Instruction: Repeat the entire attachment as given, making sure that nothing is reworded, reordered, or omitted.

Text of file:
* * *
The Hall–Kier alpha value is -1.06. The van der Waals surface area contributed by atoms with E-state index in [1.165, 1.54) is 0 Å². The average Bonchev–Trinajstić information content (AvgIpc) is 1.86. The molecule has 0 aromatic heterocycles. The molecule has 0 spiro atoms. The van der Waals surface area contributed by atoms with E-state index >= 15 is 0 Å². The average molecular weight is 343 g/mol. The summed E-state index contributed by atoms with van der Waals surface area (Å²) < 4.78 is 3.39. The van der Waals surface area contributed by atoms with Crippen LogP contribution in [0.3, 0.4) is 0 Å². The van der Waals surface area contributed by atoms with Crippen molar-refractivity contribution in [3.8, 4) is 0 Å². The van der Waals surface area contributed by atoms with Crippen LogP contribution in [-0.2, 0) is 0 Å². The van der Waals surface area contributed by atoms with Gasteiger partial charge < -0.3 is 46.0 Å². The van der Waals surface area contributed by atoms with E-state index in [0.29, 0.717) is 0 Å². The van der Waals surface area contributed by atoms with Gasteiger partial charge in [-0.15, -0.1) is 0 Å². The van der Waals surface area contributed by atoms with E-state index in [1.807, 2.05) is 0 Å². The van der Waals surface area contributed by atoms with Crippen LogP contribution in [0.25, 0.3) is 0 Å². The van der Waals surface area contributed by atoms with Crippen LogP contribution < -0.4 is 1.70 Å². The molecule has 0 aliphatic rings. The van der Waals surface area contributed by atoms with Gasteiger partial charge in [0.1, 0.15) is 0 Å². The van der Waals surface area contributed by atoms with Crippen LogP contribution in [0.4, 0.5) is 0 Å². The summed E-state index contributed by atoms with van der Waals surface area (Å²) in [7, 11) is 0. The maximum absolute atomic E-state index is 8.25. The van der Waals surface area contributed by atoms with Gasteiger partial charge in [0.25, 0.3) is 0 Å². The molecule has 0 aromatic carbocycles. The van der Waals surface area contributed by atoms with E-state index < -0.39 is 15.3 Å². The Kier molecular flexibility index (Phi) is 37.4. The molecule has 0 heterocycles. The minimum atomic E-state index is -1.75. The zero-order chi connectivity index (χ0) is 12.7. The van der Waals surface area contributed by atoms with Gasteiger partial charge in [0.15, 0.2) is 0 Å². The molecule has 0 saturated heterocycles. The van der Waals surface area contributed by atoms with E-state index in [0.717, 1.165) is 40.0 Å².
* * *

The Hall–Kier alpha value is -1.06. The van der Waals surface area contributed by atoms with E-state index in [1.165, 1.54) is 0 Å². The average Bonchev–Trinajstić information content (AvgIpc) is 1.86. The molecule has 0 aromatic heterocycles. The molecule has 0 spiro atoms. The van der Waals surface area contributed by atoms with E-state index >= 15 is 0 Å². The average molecular weight is 343 g/mol. The summed E-state index contributed by atoms with van der Waals surface area (Å²) < 4.78 is 3.39. The van der Waals surface area contributed by atoms with Crippen LogP contribution in [0.3, 0.4) is 0 Å². The van der Waals surface area contributed by atoms with Crippen molar-refractivity contribution in [3.8, 4) is 0 Å². The van der Waals surface area contributed by atoms with Crippen LogP contribution in [-0.2, 0) is 0 Å². The van der Waals surface area contributed by atoms with Gasteiger partial charge < -0.3 is 46.0 Å². The van der Waals surface area contributed by atoms with E-state index in [0.29, 0.717) is 0 Å². The van der Waals surface area contributed by atoms with Gasteiger partial charge in [-0.15, -0.1) is 0 Å². The van der Waals surface area contributed by atoms with E-state index in [1.807, 2.05) is 0 Å². The van der Waals surface area contributed by atoms with Crippen LogP contribution in [0.25, 0.3) is 0 Å². The van der Waals surface area contributed by atoms with Crippen LogP contribution < -0.4 is 1.70 Å². The molecule has 0 aliphatic rings. The van der Waals surface area contributed by atoms with Gasteiger partial charge in [0.1, 0.15) is 0 Å². The van der Waals surface area contributed by atoms with Crippen LogP contribution in [0.4, 0.5) is 0 Å². The summed E-state index contributed by atoms with van der Waals surface area (Å²) in [7, 11) is 0. The maximum absolute atomic E-state index is 8.25. The van der Waals surface area contributed by atoms with Gasteiger partial charge in [0.25, 0.3) is 0 Å². The molecule has 0 aromatic carbocycles. The van der Waals surface area contributed by atoms with E-state index < -0.39 is 15.3 Å². The Kier molecular flexibility index (Phi) is 37.4. The molecule has 0 heterocycles. The minimum atomic E-state index is -1.75. The zero-order chi connectivity index (χ0) is 12.7. The van der Waals surface area contributed by atoms with Gasteiger partial charge in [0.15, 0.2) is 0 Å². The molecule has 0 saturated heterocycles. The van der Waals surface area contributed by atoms with E-state index in [0.717, 1.165) is 40.0 Å².